Dandelion, Taraxacum officinale, is an edible plant rich in vitamins A, B, C, E and also iron, potassium and even protein. It is also a medicinal herb that is particularly wonderful for your liver. Here are three things you can do with dandelion (there are many more, of course):
1) Tincture the roots and leaves to make an effective diuretic that doubles as a detoxifying cleanser for the liver, kidneys and blood. Recipe: One part plants to two parts liquid (45% alcohol, which you can make with Everclear or another strong liquor diluted with water). Then leave the extract to cure in a dark cabinet for 4-6 weeks. Alternatively, you could make a tea of the same parts to the same effect.
2) Wash and chop the roots, then roast them in your oven at 350 degrees until your kitchen smells like chocolate chip cookies. Then grind them in a coffee grinder or mash them by hand with a mortar and pestle and brew in a coffee maker for a tasty, caffeine-free alternative to the standard morning joe. Or, instead of brewing them, add the root powder to a cookie-baking project for a hearty, wild twist.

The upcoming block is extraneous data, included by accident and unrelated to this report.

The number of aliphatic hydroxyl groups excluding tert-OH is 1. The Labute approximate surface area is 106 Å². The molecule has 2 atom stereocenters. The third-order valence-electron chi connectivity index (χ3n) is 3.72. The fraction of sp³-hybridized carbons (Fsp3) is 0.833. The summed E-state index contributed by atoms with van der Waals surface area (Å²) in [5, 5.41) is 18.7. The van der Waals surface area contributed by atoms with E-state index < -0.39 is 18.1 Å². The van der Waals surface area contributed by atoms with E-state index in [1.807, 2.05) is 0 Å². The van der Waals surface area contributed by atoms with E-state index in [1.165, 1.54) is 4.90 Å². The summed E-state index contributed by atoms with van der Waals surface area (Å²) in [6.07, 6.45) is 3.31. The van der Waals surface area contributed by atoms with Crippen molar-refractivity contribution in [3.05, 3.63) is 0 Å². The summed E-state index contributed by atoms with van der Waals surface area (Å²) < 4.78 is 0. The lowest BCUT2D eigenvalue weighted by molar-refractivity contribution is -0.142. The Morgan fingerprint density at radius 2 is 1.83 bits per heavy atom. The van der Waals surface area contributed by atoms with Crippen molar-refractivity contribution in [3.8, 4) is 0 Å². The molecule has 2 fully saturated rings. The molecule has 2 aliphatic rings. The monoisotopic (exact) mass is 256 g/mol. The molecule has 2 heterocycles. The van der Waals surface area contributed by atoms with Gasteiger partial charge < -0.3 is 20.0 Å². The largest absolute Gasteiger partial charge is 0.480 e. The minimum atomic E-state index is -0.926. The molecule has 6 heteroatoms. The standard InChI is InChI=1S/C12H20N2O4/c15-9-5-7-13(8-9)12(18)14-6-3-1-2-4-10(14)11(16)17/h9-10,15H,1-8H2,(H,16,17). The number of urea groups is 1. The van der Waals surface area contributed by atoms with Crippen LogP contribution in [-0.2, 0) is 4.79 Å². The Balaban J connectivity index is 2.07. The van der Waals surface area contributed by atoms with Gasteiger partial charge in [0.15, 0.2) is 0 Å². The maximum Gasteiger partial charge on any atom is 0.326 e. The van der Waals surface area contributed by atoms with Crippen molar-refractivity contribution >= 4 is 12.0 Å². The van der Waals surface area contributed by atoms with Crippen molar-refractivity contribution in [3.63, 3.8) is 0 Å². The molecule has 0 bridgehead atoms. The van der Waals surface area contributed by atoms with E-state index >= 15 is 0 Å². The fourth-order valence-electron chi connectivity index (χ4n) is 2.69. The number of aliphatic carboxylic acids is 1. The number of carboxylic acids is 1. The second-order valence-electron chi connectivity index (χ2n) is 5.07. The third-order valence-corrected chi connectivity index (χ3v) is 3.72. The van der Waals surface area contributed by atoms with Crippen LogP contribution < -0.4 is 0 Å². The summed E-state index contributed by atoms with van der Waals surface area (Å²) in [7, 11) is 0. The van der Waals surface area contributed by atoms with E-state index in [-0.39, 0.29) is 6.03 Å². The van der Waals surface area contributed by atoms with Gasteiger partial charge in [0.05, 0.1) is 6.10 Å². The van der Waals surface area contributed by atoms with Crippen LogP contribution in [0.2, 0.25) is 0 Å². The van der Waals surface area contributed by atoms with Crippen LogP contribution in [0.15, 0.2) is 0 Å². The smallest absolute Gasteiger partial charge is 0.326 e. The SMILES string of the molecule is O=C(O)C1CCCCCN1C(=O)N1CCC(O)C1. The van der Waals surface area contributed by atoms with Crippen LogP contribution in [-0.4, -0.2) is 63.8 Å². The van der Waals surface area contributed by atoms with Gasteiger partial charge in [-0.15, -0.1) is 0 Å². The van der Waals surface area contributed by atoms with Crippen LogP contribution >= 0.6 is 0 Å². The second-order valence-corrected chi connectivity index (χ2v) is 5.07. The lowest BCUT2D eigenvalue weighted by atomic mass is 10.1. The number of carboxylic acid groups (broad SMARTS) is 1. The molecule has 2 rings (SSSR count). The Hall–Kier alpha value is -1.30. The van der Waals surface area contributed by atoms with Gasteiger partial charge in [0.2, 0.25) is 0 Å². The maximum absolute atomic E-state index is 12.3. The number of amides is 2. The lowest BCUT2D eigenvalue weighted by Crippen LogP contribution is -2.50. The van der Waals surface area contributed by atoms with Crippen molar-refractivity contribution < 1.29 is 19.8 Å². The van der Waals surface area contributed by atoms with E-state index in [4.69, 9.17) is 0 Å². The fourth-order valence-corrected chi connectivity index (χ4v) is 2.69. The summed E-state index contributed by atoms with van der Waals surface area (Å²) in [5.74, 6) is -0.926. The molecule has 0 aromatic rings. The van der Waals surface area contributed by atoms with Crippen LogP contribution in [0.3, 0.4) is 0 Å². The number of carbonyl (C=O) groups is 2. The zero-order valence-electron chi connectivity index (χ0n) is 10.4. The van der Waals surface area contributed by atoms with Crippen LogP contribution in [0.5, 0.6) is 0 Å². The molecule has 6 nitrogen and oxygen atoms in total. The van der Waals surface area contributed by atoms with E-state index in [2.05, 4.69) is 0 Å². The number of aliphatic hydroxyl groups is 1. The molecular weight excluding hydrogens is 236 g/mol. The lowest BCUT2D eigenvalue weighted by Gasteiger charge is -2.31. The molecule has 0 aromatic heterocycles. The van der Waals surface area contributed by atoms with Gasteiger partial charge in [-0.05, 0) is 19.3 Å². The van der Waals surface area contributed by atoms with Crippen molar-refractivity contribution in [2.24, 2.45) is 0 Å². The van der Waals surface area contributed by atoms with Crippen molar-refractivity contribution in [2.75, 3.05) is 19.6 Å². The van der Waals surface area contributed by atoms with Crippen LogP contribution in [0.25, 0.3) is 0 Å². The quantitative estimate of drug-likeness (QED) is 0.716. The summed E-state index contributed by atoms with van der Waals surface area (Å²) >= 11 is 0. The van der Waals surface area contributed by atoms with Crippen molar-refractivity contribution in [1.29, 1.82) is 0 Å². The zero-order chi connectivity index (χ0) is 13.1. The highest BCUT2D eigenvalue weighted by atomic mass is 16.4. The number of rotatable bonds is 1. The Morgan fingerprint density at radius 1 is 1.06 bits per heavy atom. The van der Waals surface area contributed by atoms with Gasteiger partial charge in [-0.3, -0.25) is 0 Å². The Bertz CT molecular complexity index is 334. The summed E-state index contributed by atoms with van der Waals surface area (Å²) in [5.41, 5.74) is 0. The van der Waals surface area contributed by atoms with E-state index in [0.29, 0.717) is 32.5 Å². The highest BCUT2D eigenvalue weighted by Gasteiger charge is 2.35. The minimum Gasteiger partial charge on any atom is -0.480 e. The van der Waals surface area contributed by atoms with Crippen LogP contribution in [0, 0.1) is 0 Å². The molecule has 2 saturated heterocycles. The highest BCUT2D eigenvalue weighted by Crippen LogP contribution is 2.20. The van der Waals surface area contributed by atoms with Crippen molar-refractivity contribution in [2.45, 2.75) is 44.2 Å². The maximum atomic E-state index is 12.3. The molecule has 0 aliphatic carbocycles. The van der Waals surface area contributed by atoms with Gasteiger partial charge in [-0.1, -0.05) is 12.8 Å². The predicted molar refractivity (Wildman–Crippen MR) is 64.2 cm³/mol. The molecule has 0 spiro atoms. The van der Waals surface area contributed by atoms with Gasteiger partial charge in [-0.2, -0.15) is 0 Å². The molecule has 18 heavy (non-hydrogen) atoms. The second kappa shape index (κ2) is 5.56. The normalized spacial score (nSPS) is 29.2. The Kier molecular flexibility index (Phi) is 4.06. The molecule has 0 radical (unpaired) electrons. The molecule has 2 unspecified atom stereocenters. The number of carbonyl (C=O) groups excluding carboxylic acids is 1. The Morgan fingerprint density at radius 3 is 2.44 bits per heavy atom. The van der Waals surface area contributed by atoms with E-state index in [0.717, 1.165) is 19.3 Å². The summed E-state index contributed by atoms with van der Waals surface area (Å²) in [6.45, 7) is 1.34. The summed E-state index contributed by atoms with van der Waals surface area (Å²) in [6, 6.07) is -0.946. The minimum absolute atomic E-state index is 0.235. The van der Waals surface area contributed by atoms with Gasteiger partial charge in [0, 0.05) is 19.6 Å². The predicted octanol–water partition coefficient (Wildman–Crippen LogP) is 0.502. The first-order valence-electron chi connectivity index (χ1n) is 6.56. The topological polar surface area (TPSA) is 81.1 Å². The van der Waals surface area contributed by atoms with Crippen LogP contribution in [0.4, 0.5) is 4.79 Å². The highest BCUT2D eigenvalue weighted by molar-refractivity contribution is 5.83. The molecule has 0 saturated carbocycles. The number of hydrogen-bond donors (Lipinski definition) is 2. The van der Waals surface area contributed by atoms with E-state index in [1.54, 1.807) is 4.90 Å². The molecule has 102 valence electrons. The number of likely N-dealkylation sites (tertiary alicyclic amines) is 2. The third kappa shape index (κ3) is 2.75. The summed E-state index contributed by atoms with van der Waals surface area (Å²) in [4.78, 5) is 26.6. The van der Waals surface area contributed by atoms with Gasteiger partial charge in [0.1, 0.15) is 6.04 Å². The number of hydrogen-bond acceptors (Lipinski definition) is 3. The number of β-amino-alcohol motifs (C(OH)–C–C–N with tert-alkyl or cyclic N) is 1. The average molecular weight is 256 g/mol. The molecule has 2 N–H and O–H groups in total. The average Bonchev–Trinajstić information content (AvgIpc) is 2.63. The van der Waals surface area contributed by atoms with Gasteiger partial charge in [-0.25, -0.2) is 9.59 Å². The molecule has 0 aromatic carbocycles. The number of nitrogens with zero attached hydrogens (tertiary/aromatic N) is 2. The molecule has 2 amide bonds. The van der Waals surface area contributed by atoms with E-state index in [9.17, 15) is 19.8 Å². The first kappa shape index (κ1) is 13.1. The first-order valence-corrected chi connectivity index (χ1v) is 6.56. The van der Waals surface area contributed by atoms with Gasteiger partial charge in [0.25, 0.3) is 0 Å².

3) Be like NYC forager Steve Brill and stir fry the young leaves in a coconut curry sauce for a delicious result. I find the raw leaves a little too bitter, but some people enjoy them fresh in salads as well.
Dandelion is easy to identify, but people sometimes confuse it with another weed called Cat’s Ear, Hypochaeris radicata. Here is how to avoid a mixup: dandelion leaves are smooth and not fuzzy, and it has just one stem per flower (as opposed to a branching stem with several blossoms).
Dandelion is an incredible source of food and medicine. Share this post with your friends and family and help vindicate the most-villified weed in existence.
Then explore many more wild plants on the Search Plants! page.